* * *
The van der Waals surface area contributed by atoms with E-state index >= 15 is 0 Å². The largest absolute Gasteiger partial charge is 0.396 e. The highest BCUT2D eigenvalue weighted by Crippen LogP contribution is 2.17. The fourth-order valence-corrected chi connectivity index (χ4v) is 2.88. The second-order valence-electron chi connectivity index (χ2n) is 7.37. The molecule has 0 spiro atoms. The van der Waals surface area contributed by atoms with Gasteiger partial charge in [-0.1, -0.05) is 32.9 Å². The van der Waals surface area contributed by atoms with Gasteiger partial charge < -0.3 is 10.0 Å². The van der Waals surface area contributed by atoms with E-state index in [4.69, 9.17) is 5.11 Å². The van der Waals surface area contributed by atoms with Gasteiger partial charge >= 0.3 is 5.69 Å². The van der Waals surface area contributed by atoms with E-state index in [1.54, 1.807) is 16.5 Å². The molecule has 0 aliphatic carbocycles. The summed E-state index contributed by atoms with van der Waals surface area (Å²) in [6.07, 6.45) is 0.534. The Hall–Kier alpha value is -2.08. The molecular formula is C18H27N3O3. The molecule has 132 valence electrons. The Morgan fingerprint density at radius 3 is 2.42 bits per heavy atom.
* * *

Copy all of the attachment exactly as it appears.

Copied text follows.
The van der Waals surface area contributed by atoms with E-state index >= 15 is 0 Å². The largest absolute Gasteiger partial charge is 0.396 e. The highest BCUT2D eigenvalue weighted by Crippen LogP contribution is 2.17. The fourth-order valence-corrected chi connectivity index (χ4v) is 2.88. The second-order valence-electron chi connectivity index (χ2n) is 7.37. The molecule has 0 spiro atoms. The van der Waals surface area contributed by atoms with Gasteiger partial charge in [-0.1, -0.05) is 32.9 Å². The van der Waals surface area contributed by atoms with Gasteiger partial charge < -0.3 is 10.0 Å². The van der Waals surface area contributed by atoms with E-state index in [4.69, 9.17) is 5.11 Å². The van der Waals surface area contributed by atoms with Gasteiger partial charge >= 0.3 is 5.69 Å². The van der Waals surface area contributed by atoms with E-state index in [1.54, 1.807) is 16.5 Å². The molecule has 0 aliphatic carbocycles. The summed E-state index contributed by atoms with van der Waals surface area (Å²) in [6.07, 6.45) is 0.534. The Hall–Kier alpha value is -2.08. The molecular formula is C18H27N3O3. The molecule has 132 valence electrons. The Morgan fingerprint density at radius 3 is 2.42 bits per heavy atom.